These alternative means of communication can serve as a temporary means to establishing a less-frustrating way for children with CAS to express themselves and communicate with those around them until their speech begins to improve with treatment.
Will children with CAS be able to communicate effectively one day?
Treatment outcomes may depend on the severity of the child’s apraxia. Other co-occurring problems will also have to be taken into consideration, such as delayed language development, difficulties with fine motor movements, or sensory-related issues. Generally, with timely and appropriate treatment, children with CAS can make some level of progress and attain certain levels of intelligible speech and effective communication.
What can I do to help at Home?
Speech Therapists will usually send home information and specific home practice for parents to complete with their child once a plan of treatment has been determined. Consistent practice and repetition are important, and necessary keys to helping children with CAS achieve their potential for intelligibility and communication.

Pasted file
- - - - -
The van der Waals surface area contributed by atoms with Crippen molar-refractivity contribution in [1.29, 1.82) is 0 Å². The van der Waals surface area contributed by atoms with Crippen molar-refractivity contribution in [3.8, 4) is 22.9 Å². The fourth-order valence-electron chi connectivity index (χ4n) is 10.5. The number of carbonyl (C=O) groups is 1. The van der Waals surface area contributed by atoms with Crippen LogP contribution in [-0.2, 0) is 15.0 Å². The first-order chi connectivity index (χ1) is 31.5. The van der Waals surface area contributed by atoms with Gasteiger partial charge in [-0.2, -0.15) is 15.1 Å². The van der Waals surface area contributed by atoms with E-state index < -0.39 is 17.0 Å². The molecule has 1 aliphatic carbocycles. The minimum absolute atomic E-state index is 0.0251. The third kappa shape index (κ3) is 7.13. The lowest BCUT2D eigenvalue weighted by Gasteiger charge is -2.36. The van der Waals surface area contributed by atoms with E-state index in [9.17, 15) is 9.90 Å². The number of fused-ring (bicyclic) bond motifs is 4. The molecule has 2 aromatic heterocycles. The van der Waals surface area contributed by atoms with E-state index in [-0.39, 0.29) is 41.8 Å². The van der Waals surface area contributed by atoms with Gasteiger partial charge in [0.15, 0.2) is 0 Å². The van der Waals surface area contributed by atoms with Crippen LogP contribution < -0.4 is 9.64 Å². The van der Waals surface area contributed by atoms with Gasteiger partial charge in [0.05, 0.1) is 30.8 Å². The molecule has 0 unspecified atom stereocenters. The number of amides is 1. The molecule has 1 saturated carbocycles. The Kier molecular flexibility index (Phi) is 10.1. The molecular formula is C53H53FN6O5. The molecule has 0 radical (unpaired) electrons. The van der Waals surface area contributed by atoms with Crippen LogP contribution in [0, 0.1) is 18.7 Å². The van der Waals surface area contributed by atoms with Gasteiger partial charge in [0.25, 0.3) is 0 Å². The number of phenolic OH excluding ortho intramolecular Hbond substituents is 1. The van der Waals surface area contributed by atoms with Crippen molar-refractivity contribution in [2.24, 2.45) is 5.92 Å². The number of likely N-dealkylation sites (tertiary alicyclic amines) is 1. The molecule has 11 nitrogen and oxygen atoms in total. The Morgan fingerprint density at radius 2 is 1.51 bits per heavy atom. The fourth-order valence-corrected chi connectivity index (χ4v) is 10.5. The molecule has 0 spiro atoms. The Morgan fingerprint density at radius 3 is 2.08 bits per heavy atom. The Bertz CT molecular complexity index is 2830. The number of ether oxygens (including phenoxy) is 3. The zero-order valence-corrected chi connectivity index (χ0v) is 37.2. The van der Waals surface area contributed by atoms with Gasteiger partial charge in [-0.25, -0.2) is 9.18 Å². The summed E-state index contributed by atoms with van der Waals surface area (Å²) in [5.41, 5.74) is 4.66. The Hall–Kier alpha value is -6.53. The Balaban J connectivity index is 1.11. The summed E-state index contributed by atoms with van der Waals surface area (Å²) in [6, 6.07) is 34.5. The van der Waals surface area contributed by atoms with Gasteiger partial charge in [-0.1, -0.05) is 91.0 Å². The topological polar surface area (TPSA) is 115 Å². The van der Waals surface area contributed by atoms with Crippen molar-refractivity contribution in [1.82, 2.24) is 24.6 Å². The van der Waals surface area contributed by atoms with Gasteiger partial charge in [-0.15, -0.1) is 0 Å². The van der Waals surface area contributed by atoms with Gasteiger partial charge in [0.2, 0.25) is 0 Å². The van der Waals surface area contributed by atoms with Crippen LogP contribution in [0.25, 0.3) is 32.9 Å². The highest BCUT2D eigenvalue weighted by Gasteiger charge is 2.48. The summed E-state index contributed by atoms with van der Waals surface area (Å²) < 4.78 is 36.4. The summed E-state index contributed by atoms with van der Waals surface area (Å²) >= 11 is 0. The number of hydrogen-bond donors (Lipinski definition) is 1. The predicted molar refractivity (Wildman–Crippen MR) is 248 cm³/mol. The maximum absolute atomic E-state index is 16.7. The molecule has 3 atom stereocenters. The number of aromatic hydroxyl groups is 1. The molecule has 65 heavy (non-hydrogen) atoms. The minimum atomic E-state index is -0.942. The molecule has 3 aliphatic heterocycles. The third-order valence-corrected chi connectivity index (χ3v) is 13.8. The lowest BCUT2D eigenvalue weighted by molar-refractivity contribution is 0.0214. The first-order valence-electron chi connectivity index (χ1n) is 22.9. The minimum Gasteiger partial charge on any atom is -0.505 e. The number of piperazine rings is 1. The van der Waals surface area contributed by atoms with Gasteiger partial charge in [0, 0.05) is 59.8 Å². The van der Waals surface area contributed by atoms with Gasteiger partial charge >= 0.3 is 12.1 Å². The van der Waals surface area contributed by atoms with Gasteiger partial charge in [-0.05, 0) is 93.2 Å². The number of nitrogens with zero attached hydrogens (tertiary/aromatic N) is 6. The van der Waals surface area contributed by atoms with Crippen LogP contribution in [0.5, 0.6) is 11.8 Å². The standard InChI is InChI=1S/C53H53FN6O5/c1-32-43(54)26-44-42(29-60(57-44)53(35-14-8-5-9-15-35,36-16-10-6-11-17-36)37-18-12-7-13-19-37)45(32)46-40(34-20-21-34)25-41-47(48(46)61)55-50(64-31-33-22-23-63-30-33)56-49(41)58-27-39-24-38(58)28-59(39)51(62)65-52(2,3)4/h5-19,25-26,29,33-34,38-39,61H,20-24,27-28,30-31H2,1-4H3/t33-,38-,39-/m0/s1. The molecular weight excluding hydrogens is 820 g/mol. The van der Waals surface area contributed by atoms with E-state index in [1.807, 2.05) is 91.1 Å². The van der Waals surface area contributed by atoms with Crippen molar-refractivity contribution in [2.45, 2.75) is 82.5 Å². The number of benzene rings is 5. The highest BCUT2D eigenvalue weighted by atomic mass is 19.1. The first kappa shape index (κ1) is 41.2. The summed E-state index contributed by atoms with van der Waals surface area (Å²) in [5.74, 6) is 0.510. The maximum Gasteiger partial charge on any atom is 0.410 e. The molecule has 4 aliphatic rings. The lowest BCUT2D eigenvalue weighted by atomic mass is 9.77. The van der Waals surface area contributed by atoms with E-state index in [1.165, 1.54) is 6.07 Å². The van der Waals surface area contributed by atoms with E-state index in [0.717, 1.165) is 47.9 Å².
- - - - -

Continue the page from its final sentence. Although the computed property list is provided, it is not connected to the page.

Though CAS can be frustrating at times for both parents and children, providing a variety of opportunities for a child with CAS to talk is vital. Parents can get creative and make practice time fun to help in breaking up the monotony of therapy. Speech practice can be done during story time, in the car, in the shower, or while playing a game—anything that encourages communication.
Most of all, children with CAS will benefit from a supportive environment where they feel positive as they strive to increase their successful communication attempts. Many children can become intelligible speakers, but it takes time and commitment.
By Kamini Lynette Jaganathan, Speech Therapist at THK Therapy Services (The Children’s Therapy Centre)
For more information, go to www.thkmc.org.sg